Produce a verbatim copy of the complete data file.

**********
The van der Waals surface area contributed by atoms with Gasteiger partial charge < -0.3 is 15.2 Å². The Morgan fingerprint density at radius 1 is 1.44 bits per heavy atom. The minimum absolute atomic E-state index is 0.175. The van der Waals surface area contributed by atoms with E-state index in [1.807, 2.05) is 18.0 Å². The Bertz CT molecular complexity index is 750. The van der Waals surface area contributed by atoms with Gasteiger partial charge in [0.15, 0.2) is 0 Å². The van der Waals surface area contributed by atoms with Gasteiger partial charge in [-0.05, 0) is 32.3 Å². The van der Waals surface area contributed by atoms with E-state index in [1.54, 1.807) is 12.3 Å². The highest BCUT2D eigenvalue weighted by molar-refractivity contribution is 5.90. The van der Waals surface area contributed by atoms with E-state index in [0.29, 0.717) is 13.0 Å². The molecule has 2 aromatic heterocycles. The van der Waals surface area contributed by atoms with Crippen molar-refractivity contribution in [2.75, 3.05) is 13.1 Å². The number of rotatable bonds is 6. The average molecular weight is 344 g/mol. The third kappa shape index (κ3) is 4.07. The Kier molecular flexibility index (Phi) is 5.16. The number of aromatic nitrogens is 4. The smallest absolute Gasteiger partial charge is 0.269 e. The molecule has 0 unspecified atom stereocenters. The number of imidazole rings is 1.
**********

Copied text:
The van der Waals surface area contributed by atoms with Gasteiger partial charge < -0.3 is 15.2 Å². The Morgan fingerprint density at radius 1 is 1.44 bits per heavy atom. The minimum absolute atomic E-state index is 0.175. The van der Waals surface area contributed by atoms with E-state index in [1.807, 2.05) is 18.0 Å². The Bertz CT molecular complexity index is 750. The van der Waals surface area contributed by atoms with Gasteiger partial charge in [0.15, 0.2) is 0 Å². The van der Waals surface area contributed by atoms with Gasteiger partial charge in [-0.05, 0) is 32.3 Å². The van der Waals surface area contributed by atoms with E-state index in [1.54, 1.807) is 12.3 Å². The highest BCUT2D eigenvalue weighted by molar-refractivity contribution is 5.90. The van der Waals surface area contributed by atoms with E-state index in [0.29, 0.717) is 13.0 Å². The molecule has 2 aromatic heterocycles. The van der Waals surface area contributed by atoms with Crippen molar-refractivity contribution in [2.75, 3.05) is 13.1 Å². The number of rotatable bonds is 6. The average molecular weight is 344 g/mol. The third kappa shape index (κ3) is 4.07. The Kier molecular flexibility index (Phi) is 5.16. The number of aromatic nitrogens is 4. The smallest absolute Gasteiger partial charge is 0.269 e. The molecule has 0 unspecified atom stereocenters. The number of imidazole rings is 1.